Page  204 44. War Manpower Commission the exercise of any function so transferred or consolidated, as the Director of the Bureau of the Budget with the approval of the President shall determine, shall be transferred to the agency concerned, for use in connection with the exercise of functions so transferred or consolidated. In determining the amount to be transferred, the Director of the Bureau of the Budget may include an amount to provide for the liquidation of obligations incurred against such appropriations, allocations, or other funds prior to the transfer or consolidation. 9. Within the limits of such funds as may be made available for that purpose, the Chairman may appoint such personnel and make provision for such supplies, facilities, and services as may be necessary to carry out the provisions of this Order. The Chairman may appoint an executive officer of the Commission and may exercise and perform the powers, authorities, and duties set forth in this Order through such officials or agencies and in such manner as he may determine. NOTE: During the earliest period of the war, manpower shortages were not quite so acute as materials shortages. Nevertheless, the President from the outset recognized that ultimately manpower problems would become pressing and that procedures would have to be adopted to get an adequate labor supply into war industries. At first it was the Labor Division of the National Defense Advisory Commission which was vested with the responsibility of formulating and administering plans for vocational training in defense industries to relieve shortages of skilled labor; later, it was the Labor Division of the Office of Production Management. (See Items 48, 53, 153, 154 and notes, 1940 volume.) In May, 1940, when the Labor Division of the National Defense Advisory Commission was established, its chief task was to train some of the unemployed workers of the United States for the skilled trades in which war shortages of labor had appeared. With the establishment of the Office of Production Management (see Items 153 and 154, 1940 volume), the Labor Division was expanded and the President directed that it assume greater responsibilities for "getting the necessary workers into the plants." Several other agencies had responsibilities in the field of supply of labor. Chief among these was the United States Employment Service, which recruited and placed industrial workers in jobs. Before the 204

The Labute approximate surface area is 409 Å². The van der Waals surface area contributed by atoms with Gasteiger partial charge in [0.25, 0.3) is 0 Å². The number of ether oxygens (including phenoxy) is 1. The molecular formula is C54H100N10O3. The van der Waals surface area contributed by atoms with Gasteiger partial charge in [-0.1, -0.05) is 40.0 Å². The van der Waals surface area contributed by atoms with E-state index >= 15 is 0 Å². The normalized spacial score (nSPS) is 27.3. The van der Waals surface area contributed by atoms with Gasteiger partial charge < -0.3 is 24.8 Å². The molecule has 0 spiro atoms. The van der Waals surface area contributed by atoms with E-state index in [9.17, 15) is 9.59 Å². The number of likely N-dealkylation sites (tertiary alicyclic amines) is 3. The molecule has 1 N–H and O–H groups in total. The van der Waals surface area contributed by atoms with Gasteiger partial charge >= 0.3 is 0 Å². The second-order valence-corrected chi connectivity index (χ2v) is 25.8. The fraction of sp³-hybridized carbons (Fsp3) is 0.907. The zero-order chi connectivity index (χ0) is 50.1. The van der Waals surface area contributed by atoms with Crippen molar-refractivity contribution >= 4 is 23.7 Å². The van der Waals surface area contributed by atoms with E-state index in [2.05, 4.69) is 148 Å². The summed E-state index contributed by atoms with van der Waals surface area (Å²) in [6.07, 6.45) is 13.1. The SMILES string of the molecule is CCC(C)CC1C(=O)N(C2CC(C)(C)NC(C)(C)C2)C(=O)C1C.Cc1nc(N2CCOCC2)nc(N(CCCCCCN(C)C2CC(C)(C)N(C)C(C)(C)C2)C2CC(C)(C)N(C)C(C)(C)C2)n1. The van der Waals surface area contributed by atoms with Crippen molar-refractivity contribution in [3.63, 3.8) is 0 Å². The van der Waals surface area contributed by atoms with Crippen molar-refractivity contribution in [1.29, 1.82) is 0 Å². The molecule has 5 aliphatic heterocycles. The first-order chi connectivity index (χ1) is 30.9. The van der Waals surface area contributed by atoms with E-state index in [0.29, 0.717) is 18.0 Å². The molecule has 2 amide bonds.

Page  205 44. War Manpower Commission war, the U.S.E.S. had been operated by the various States, with the assistance of Federal grants-in-aid. Its number of placements almost doubled in the period between 1940 and 1942. On January 1, 1942, the State employment services were brought under Federal control. Administratively, the U.S.E.S. was under the Federal Security Agency until its transfer to the War Manpower Commission on September 17, 1942. Also dealing with manpower problems, in addition to the Selective Service System, were: the Office of Education, which conducted vocational education programs and financed training of unemployed workers by local vocational schools; the Department of Agriculture, which recruited agricultural labor and administered farm labor camp programs; the Apprenticeship Section of the Division of Labor Standards of the Department of Labor, which assisted with programs for the apprenticeship training of skilled workers; the Office of Procurement and Assignment in the Office of Defense Health and Welfare Services, which recruited physicians, surgeons, dentists, nurses, and veterinarians; the Civil Service Commission, which recruited for positions in the Government service; the Railroad Retirement Board, which recruited and placed railroad workers; the Maritime Commission and War Shipping Administration, which assisted in procuring personnel for the merchant fleet; the placement and training programs of the National Youth Administration, Civilian Conservation Corps, and Work Projects Administration; the National Roster of Scientific and Specialized Personnel, which built a central register and pool of available technical personnel and their employment records; the Office of Defense Transportation, which did not recruit or train workers but supplied specialized information on labor requirements in the transportation field; and the War and Navy Departments which, in addition to their military forces, engaged millions of workers for arsenals and navy yards and took a direct part in solving labor shortage and manpower problems involving important war contracts with the Government. By early 1942, the reasons for centralized and coordinated administration of the manpower program became compelling. Not only did the considerable number of agencies concerned with manpower problems create confusion and overlapping of responsibility, but labor reserves were being steadily reduced so that the problems became increasingly acute. By December 7, 1941, it was clear that both the armed forces and munitions industries would be demanding millions of additional personnel before long. The following figures prepared by the Bureau of Labor Statistics and Bureau of the Census indicate the growth and distribution of the labor force from April, 1940, through July, 1945: 205